DEN Reads and Shares

It’s almost Friday, and it’s time for an update to our professional reading suggestions from the DEN Community. We’d love to hear about any books from our lists that you’ve read this summer. Leave us a comment to share what you chose to read and what you thought!

 

The Mind of Boys

by Michael Gurian

My Rating: 5, DEN Finger Worthy! It has helped transform the way I work with boys in my class. The culture and attitude of my boys has been changed to a very productive setting.

My Favorite Line/Quote: For lots of boys, work space is going to need to be roomier than you might have imagined. The young male brain tends to be spacial-mechanical play and learning, so it tends to ‘use more space’ than girls will often.

My Idea Shift: Helps explain why boys do the “I don’t know” stuff they do DAILY!

My Take Away: Treat boys like boys! Girls will come along.

Reviewed by Mark C. from North Carolina

 

 

The Book Whisperer

by Donalyn Miller

My Rating: 5, DEN Finger Worthy! It supports why we should instill the love of reading into every child and it gives explicit ways to do this.

My Favorite Line/Quote:  “Books are love letters (or apologies) passed between us, adding a layer of conversation beyond our spoken words.”

My Idea Shift:  That no matter what type of reader they are- there are no boundaries to what type of reader they can become.

My Take Away: It is another one of her quotes that will stick with me. “I believe that this corporate machinery of scripted programs, comprehension worksheets (reproducibles, handouts, printables, whatever you want to call them), computer-based incentive packages, and test practice curriculum facilitates a solid bottom-line for the companies that sell them, and give schools proof they can point to that they are using every available resource to teach reading, but these efforts are doomed to fail a large number of students because they leave out the most important factor. When you take a forklift and shovel off the programs, underneath it all is a child reading a book.”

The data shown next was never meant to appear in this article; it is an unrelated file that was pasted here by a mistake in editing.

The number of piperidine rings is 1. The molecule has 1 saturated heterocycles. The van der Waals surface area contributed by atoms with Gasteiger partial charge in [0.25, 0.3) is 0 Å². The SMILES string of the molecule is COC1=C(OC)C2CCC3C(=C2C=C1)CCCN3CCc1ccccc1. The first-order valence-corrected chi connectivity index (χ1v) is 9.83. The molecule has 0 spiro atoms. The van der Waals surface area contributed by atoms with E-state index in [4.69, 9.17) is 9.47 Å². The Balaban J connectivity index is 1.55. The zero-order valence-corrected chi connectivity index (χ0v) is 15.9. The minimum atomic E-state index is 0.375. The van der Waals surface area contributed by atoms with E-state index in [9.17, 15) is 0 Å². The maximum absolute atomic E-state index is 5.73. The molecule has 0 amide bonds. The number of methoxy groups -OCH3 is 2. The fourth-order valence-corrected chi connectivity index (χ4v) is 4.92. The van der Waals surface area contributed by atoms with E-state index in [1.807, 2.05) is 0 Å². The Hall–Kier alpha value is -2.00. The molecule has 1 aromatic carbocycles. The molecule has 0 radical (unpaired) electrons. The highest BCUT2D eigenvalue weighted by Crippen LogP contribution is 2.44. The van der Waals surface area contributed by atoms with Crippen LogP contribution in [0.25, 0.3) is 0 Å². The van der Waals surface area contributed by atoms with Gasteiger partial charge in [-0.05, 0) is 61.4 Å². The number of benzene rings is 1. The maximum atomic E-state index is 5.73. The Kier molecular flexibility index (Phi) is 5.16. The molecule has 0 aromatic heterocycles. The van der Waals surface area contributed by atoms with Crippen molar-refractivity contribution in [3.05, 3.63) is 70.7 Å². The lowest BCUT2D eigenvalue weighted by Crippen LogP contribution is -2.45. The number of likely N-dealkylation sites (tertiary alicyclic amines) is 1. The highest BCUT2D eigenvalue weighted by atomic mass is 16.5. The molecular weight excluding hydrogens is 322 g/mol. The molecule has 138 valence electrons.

Reviewed by Dacia J. from North Carolina

 

 

Teaching Gifted Kids in the Regular Classroom: Strategies and Techniques Every Teacher Can Use to Meet the Academic Needs of the Gifted and Talented

By Susan Winebrenner

My Rating: 5, DEN Finger Worthy! I teach gifted students in the classroom and find that sometimes I have students who have moved way beyond the curriculum in my classroom. Enrichment is not enough for these kids at times so this book can help with ideas such as compacting for this group of kids.

I do compacting and the CD that comes with the book allows me to modify the worksheets so I can document the practices in my classroom for this group of kids.

My Favorite Line/Quote:  For me I especially use the strategies in chapters 4-6 which are designed to be used with subject areas that appear to represent new learning for students, such as science, social studies, and interdisciplinary and/or thematic units. Chapter 7 covers appropriate reading instruction for gifted students, and chapter 8 discusses how to evaluate their work. Chapter 9 helps teachers to understand the special needs of gifted students in cooperative learning experiences. It is hard to nail down just one aspect of this book.

My Idea Shift:  I had never compacted my curriculum before and find it works really well for my highly gifted kids. I have them sign contracts with parent consent and then have them work on a portfolio independent from the class.

My Take Away:  That it is not enough to let our gifted kids sit in the classroom bored out of their minds because the teacher is unwilling to enrich and change the curriculum to fit our gifted kids needs.

Reviewed by Wendy N. from Florida


Comments

  1. Ravi Mobiles

    This is very good article. Author chosen a good topic.

Leave a Comment

For your photo to appear next to your name, be sure you have a Gravatar.com account created matching your email address.